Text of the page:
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Conception of Diplomatic, Political and Military Options to End the Venezuela Crisis: NPR



US. Foreign Minister Mike Pompeo, pictured in March, said he intended to tell his Russian counterpart, Foreign Minister Sergei Lavrov, that Moscow should stop interfering in the Venezuelan crisis.

Chip Somodevilla / Getty Images


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Chip Somodevilla / Getty Images

US. Foreign Minister Mike Pompeo, pictured in March, said he intended to tell his Russian counterpart, Foreign Minister Sergei Lavrov, that Moscow should stop interfering in the Venezuelan crisis.

Chip Somodevilla / Getty Images

US Secretary of State Mike Pompeo said Sunday that Trump's government plans to prepare for the withdrawal of a wide range of options for the departure of Venezuelan President Nicolás Maduro, demanding that the interfering countries end their involvement in the affairs of the besieged nation In a series of television appearances, Pompeo suggested that the overthrow of the Maduro government was imminent, and the support of opposition leader Juan Guaidó was strong despite his failed attempt last week to raid the socialist leader on a large scale.

"We have a whole range of options to prepare for," said Pompeo on ABC's "This Week," adding that possible paths include "diplomatic options," "policy options," "options with our allies "and, finally, include a number of options that would require US military use."

"We are preparing for [Guaidó] so we will not trample when the situation arises," Pompeo said ,

Asked whether President Trump believes that he can intervene without Congressional approval, Pompeo said he was "very confident that any action we have taken in Venezuela is lawful." US Secretary of State rejected the proposals that the President with his own advisors on the role that Russia plays in the crisis, not keeping up with its own advisers.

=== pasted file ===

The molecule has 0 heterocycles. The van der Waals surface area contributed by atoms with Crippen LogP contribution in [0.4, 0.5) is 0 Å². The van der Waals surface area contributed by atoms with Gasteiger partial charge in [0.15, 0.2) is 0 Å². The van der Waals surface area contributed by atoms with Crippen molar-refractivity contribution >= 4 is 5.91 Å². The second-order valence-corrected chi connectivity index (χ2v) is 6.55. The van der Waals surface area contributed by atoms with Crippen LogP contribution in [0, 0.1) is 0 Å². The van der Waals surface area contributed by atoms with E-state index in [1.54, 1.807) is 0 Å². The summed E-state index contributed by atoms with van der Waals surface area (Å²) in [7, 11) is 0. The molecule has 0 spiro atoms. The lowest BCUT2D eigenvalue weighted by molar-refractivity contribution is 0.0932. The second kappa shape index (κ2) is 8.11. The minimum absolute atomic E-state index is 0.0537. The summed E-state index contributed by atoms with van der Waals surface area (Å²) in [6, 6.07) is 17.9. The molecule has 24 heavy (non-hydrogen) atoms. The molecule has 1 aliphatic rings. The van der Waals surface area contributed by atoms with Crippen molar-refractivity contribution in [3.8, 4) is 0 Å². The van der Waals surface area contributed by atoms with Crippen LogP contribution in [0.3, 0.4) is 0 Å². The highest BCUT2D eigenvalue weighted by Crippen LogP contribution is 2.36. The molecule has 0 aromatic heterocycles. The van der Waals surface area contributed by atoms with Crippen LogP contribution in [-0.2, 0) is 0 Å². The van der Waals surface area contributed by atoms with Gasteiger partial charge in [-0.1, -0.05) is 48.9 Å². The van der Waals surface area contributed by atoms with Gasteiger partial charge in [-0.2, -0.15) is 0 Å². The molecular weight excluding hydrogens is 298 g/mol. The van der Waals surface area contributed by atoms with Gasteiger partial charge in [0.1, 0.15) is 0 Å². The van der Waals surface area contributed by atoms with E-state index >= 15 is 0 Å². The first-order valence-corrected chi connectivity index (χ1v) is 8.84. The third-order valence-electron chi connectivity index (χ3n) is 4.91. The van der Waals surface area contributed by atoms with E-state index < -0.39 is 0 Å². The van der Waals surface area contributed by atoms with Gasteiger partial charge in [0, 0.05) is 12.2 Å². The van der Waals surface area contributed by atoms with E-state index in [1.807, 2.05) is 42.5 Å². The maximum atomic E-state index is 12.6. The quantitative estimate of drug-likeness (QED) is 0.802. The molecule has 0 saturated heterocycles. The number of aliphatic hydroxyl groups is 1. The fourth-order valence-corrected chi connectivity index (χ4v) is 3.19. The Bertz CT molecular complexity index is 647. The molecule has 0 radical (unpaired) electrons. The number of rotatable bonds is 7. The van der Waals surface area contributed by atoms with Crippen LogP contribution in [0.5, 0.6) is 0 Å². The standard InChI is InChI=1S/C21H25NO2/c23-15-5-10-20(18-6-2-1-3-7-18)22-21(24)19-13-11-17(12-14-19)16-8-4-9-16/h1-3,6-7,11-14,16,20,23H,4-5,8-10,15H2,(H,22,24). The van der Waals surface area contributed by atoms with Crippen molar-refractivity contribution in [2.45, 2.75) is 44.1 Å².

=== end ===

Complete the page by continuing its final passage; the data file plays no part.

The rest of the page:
After a Friday call with Vladimir Putin on Friday, Trump said that the Russian president "did not look around at all Participate in Venezuela without seeing anything positive for Venezuela."

Trump's statements contradicted Pompeo's earlier statements and national security adviser John Bolton, who had indicted Russia on Twitter an hour earlier and Cuba of maneuvering to "keep Maduro in power" by providing additional foreign forces to the regime.

But on Fox News Sunday Pompeo said Trump was "very clear" because he wanted the Russians not to interfere in Venezuela. He referred to a tweet from a few weeks ago, in which Trump said the Russians have to get out. "That remains our view," he said. "We do not want the Venezuelan people being disturbed by any country, be it China or Russia."

The US and more than 50 other countries recognize Guaidó as a legitimate interim leader. Earlier this week Guaidó unsuccessfully called on the country's military to revolt against Maduro, but the protests against Maduro continued.

Pompeo comments come to a personal meeting with Russian Foreign Minister Sergei Lavrov Monday as part of a multi-day trip to Europe.

Following a meeting on Sunday with Venezuelan Foreign Minister Jorge Arreaza in Moscow, Lavrov condemned the US for allegedly violating international law.


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